Dividends are taxed at present. If you are not a 40% taxpayer, then you only pay 10% on investment income. The 10% tax credit attaching to UK-sourced dividends thus equate to a nil tax liability.

Furthermore, I believe that NI is also a tax. I have never ever disputed this, and only a Labourite would tell you different. That is NOT me, contrary to what some say. I may be the only One Nation Conservative around these parts – so it seems – but that does not make me a communist, that does not make me jealous of the rich (why would I join this party in the first place?).

A Dilbert

You are in the wrong party.

Let me spell out your position.

Mrs Mop works for mega cleaning corporation. The directors charge her out at 15 per hour and pay her the minimum wage. On the dividends they collect from her work they play golf all day. Mrs Mop decides to set up her own company and provide cleaning services. Why in Gods name are you going to tax her company at a higher rate?

It isn't a loophole. Any citizen of this country is entitled to set up a valid corporate structure and offer services under that structure. Or are you like NL who believe you have to work for the State or Big Business?

I am frankly appalled. I voted these clowns in in 97 (sorry) and was think of returning to the Tory fold but there is no way I'd have any truck with a party that proposed such an inequity.


OK I admit it. I am an alcoholic. No that's not true, but I do admit to being a successful entrepreneur and a high net worth individual, which in social pariah terms is actually worse than being an alcoholic.

In taxation terms I am also an idiot. I put all my money into a trading and manufacturing business in which the survival rate of companies is about 10%. Had I put it into a large house instead, I would be able to sell it and walk away tax free. If I sell my business, the CGT would be low at around 10%.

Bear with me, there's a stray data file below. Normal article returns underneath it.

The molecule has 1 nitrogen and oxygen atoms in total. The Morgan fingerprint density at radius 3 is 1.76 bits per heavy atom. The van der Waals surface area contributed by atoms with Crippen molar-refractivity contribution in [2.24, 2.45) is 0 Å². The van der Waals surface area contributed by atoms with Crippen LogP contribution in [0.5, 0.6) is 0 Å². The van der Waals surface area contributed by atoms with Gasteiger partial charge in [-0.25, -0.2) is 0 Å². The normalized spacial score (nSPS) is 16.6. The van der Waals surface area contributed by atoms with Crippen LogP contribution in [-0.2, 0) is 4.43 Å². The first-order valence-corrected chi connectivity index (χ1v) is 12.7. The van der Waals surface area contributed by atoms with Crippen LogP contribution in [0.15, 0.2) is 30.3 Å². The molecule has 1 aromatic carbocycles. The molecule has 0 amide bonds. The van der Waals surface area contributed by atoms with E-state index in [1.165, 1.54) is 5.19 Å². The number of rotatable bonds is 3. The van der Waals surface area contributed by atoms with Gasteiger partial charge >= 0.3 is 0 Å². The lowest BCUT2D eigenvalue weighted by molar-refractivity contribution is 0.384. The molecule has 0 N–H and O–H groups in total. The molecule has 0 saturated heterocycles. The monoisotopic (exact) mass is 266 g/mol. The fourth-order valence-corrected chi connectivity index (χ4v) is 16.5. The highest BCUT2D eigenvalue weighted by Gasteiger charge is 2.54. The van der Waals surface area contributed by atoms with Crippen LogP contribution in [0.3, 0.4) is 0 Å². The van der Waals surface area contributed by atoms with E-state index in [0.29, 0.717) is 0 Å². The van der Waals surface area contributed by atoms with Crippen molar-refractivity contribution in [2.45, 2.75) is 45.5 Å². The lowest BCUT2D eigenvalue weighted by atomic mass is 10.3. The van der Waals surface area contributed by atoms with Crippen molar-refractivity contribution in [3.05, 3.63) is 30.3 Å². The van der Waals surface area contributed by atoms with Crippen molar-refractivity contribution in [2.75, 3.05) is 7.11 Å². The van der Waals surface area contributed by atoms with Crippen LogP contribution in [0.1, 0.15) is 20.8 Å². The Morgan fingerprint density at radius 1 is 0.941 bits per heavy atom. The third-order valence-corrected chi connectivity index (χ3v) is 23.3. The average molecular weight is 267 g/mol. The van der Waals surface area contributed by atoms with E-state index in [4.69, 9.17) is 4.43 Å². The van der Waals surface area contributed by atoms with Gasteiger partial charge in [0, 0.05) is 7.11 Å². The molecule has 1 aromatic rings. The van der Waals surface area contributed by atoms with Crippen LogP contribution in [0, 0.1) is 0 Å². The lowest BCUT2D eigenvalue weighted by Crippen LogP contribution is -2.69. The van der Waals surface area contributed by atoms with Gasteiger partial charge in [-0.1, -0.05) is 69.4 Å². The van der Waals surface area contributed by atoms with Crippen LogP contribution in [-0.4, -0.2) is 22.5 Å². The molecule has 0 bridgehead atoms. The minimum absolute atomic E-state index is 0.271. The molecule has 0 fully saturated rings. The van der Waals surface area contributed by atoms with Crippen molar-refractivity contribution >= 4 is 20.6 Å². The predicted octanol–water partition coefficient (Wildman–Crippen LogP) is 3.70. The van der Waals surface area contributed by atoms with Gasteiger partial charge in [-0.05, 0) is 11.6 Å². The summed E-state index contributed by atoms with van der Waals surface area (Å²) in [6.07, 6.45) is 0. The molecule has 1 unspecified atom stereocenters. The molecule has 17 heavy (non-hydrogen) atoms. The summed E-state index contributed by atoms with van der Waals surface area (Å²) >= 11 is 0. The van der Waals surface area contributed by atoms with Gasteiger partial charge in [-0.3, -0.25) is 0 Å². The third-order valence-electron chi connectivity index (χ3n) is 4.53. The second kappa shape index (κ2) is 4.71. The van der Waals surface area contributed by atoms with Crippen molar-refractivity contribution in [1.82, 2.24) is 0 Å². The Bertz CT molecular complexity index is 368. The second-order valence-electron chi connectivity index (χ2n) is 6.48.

But I am a total idiot. I actually want to keep my compnay and run it as I enjoy doing that. If I were stupid enugh to actually pay myself a bonus it would be taxed at around 65% (Income tax plus the employer/employee NHIns). With dividends, the total tax including Corporation tax and income tax is not far different. If NHIns wers charged in addition, I would actually get 0%.

Thanks for nothing.

James Hellyer

Dividends are paid out of a company's retained income after tax. Salaries are paid before tax, and are an allowable expense. Sole traders or partnerships have their profits taxed and keep the residue. So one can see that of these income types, dividends are the only one paid out from taxed income. Andrew Morrison's proposal would therefore ensure that every dividend, rather than just those of higher rate tax payers, was income that was in effect taxed twice. That's hardly equitable.

John Coles

You still don't get it, Mr Morrison. You simply do not understand the structure of the private limited company nor the unique position of the Director-Shareholder. Try to ask yourself this question: what entity benefits from the present regime? Cui bono, Mr Morrison, cui bono?
It's not an easy answer, but once you've thought your way around it, resolve not to dabble about in the field of taxation again and then drop the Scottish Labour party a line to see if they would welcome you on board. Ye'll be gae happier there, mon.


I am astonished that Andrew Morrison has come back to try and defend his ludicrous policy proposal. As far as I can see there are no "misunderstandings" in the posts above. This is a typical politicians repsonse from someone who clearly doesn't understand the implications of what they are suggesting.

The "risk" comparison to nurses & teachers is also a joke. Health & Safety law means that all employees should be protected from un-necessary risk. If they were injured in the course of the job then they could sue their employer (for potentially millions - now that is what I call a risk). That is the risk company directors take.

Small businesses account for over 99% of the total number of UK firms are nearly 70% of these have no employees. The taxing of close company dividends is basically a Labour Policy and was suggested in Browns PBR fo 2003. Labour have quietly dropped the idea for very obvious reasons.

Neil Reddin (FCCA)

This proposal has been well commented on and taken apart, but what the hell ...

I would reiterate the fact that companies do pay corporation tax at 19% (minimum). Also, that those who set up such ventures are usually taking more risk (one of the key indicators that would otherwise bring them within the IR35 rules).